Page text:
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Kirkwood shop Sammysoap proudly employs adults with disabilities

Soap has given Karen Copeland a soapbox to stand up for her son and others like him.

KIRKWOOD, Mo. — For the past 2 years, Patrick Calgher has worked at Sammysoap. 

He’s easy to spot. He’s the young man wearing his grandfather’s slick fedora. And then there’s the 10 miniature dinosaurs in front of him as he packages soap.

“It’s like I’m being watched by my fellow reptilian friends,” Calgher said with a smile. “I like working here because I have freedom. Freedom of choice of what I like to work on, whether it be cutting soap, boxing soap, wrapping soap.”

Sammysoap employs Calgher and six other people with a disability. It’s the reason SammySoap has been making all-natural vegan bath and body products for nearly 5 years.

The namesake of Sammysoap is Sammy, the son of co-owner Karen Copeland. Worried that her adult son had already been labeled as unemployable, Copeland became a small business owner, opening a soap and gift store.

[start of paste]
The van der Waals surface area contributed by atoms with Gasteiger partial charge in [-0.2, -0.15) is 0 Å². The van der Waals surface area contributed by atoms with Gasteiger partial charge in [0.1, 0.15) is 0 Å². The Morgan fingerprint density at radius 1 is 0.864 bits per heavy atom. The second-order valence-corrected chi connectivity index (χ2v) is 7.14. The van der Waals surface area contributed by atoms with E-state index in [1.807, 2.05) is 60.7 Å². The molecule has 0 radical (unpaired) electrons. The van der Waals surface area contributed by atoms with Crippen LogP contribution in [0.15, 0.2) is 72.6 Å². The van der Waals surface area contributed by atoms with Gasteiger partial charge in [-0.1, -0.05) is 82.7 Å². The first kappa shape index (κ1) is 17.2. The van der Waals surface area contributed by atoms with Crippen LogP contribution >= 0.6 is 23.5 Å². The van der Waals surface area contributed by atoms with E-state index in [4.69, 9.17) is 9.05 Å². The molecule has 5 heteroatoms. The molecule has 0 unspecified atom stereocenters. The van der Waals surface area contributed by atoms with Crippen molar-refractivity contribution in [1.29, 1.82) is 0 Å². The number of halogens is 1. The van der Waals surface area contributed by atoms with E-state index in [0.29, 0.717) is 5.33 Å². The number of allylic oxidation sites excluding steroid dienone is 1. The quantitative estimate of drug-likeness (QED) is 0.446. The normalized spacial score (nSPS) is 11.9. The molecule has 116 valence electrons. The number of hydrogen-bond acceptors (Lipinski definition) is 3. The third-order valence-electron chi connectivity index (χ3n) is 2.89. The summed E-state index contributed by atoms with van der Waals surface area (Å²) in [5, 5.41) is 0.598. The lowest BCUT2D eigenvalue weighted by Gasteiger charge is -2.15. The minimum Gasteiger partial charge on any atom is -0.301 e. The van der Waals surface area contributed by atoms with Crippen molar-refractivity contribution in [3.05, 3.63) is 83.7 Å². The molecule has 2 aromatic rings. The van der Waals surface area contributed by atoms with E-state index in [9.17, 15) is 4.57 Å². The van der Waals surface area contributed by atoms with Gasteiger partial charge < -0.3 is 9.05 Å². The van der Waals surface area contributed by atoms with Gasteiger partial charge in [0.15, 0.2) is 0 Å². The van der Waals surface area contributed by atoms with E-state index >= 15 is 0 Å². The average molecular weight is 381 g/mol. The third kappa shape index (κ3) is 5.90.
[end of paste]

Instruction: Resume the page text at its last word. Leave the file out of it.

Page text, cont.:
“So Sam would have a job and others like Sam would have a job, and the general public could understand what happens to people like Sam and his community,” said Copeland. “Sam is a 27-year-old young man. He's a cool dude. He's a good friend. He's got a lot of friends. He has three jobs.”

According to the Bureau of Labor Statistics, the unemployment rate for persons with a disability was 8 percent in 2018, more than twice the rate of those with no disability. 

Soap has given Copeland a soapbox.

“You get to a point where you just have had enough and you act up and you demand some respect, but these people need somebody to advocate for them or they'll just continue to be exploited,” said Copeland. “I had really come to understand the disability system, and I thought that there might be an opportunity for me to change the world, to help make it a little better.”

For more information about Sammysoap, visit www.sammysoap.com.


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